Timothy A.

Differential Equations

1 year, 2 months ago

Consider a lake of constant volume $V$ containing at time $t$ an amount $Q(t)$ of pollutant, evenly distributed throughout the lake with a concentration $c(t),$ where $c(t)=Q(t) / V$, Assume that water containing a concentration $k$ of pollutant enters the lake at a rate $r,$ and that water leaves the lake at the same rate. Suppose that pollutants are also added directly to the lake at a constant rate $P$. Note that the given assumptions neglect a number of factors that may, in some cases, be important; for example, the water added or lost by precipitation, absorption, and evaporation; the stratifying effect of temperature differences in a deep lake; the tendency of irregularities in the coastline to produce sheltered bays; and the fact that pollutants are not deposited evenly throughout the lake, but (usually) at isolated points around its periphery. The results below must be interpreted in the light of the neglect of such factors as these.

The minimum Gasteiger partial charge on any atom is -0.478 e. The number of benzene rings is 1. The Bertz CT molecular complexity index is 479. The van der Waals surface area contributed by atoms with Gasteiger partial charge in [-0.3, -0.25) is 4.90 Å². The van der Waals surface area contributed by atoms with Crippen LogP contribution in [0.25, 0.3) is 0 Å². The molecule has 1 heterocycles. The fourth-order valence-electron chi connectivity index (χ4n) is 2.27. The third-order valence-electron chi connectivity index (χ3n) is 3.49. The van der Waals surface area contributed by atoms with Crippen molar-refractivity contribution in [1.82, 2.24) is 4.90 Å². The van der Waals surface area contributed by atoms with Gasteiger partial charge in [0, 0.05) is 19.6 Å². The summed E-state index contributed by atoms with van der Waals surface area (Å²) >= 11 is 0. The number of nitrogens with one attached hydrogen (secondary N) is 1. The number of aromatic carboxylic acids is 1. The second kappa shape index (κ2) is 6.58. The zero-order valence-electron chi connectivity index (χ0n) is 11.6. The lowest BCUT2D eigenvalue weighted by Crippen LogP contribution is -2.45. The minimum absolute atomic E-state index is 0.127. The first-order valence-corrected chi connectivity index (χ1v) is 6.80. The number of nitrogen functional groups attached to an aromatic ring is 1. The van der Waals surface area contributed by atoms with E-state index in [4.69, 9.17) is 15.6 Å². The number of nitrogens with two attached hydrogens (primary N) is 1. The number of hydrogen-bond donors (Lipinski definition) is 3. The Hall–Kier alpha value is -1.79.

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\begin{array}{l}{\text { (a) If at time } t=0 \text { the concentration of pollutant is } c_{0} \text { , find an expression for the concen- }} \\ {\text { tration } c(t) \text { any time. What is the limiting concentration as } t \rightarrow \infty \text { ? }} \\ {\text { (b) If the addition of pollutants to the lake is terminated }(k=0 \text { and } P=0 \text { for } t>0\text { ), } } \\ {\text { determine the time interval } T \text { that must elapse before the concentration of pollutants is }} \\ {\text { reduced to } 50 \% \text { of its original value; to } 10 \% \text { of its original value. }} \\ {\text { (c) Table } 2.3 .2 \text { contains data for several of the Great Lakes. Using these data determine }}\end{array}
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$$
\begin{array}{l}{\text { from part (b) the time } T \text { necessury to reduce the contamination of each of these lakes to }} \\ {10 \% \text { of the original value. }}\end{array}
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